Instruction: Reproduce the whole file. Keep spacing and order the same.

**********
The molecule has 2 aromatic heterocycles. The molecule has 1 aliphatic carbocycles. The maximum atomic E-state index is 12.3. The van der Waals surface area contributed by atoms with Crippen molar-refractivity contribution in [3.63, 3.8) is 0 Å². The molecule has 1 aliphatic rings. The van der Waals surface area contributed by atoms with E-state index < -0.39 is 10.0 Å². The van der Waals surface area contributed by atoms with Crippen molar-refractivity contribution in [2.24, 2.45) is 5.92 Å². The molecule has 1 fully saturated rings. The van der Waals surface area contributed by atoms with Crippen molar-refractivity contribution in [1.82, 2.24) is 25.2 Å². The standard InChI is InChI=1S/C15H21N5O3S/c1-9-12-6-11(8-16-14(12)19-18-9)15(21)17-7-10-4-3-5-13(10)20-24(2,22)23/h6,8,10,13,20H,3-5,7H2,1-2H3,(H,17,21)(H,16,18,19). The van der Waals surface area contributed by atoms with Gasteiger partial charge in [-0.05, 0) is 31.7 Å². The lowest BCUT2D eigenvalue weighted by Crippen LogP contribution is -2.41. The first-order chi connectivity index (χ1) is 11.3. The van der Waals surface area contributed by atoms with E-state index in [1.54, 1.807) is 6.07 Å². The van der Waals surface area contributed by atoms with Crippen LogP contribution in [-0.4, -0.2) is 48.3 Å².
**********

The molecule has 2 aromatic heterocycles. The molecule has 1 aliphatic carbocycles. The maximum atomic E-state index is 12.3. The van der Waals surface area contributed by atoms with Crippen molar-refractivity contribution in [3.63, 3.8) is 0 Å². The molecule has 1 aliphatic rings. The van der Waals surface area contributed by atoms with E-state index < -0.39 is 10.0 Å². The van der Waals surface area contributed by atoms with Crippen molar-refractivity contribution in [2.24, 2.45) is 5.92 Å². The molecule has 1 fully saturated rings. The van der Waals surface area contributed by atoms with Crippen molar-refractivity contribution in [1.82, 2.24) is 25.2 Å². The standard InChI is InChI=1S/C15H21N5O3S/c1-9-12-6-11(8-16-14(12)19-18-9)15(21)17-7-10-4-3-5-13(10)20-24(2,22)23/h6,8,10,13,20H,3-5,7H2,1-2H3,(H,17,21)(H,16,18,19). The van der Waals surface area contributed by atoms with Gasteiger partial charge in [-0.05, 0) is 31.7 Å². The lowest BCUT2D eigenvalue weighted by Crippen LogP contribution is -2.41. The first-order chi connectivity index (χ1) is 11.3. The van der Waals surface area contributed by atoms with E-state index in [1.54, 1.807) is 6.07 Å². The van der Waals surface area contributed by atoms with Crippen LogP contribution in [-0.4, -0.2) is 48.3 Å².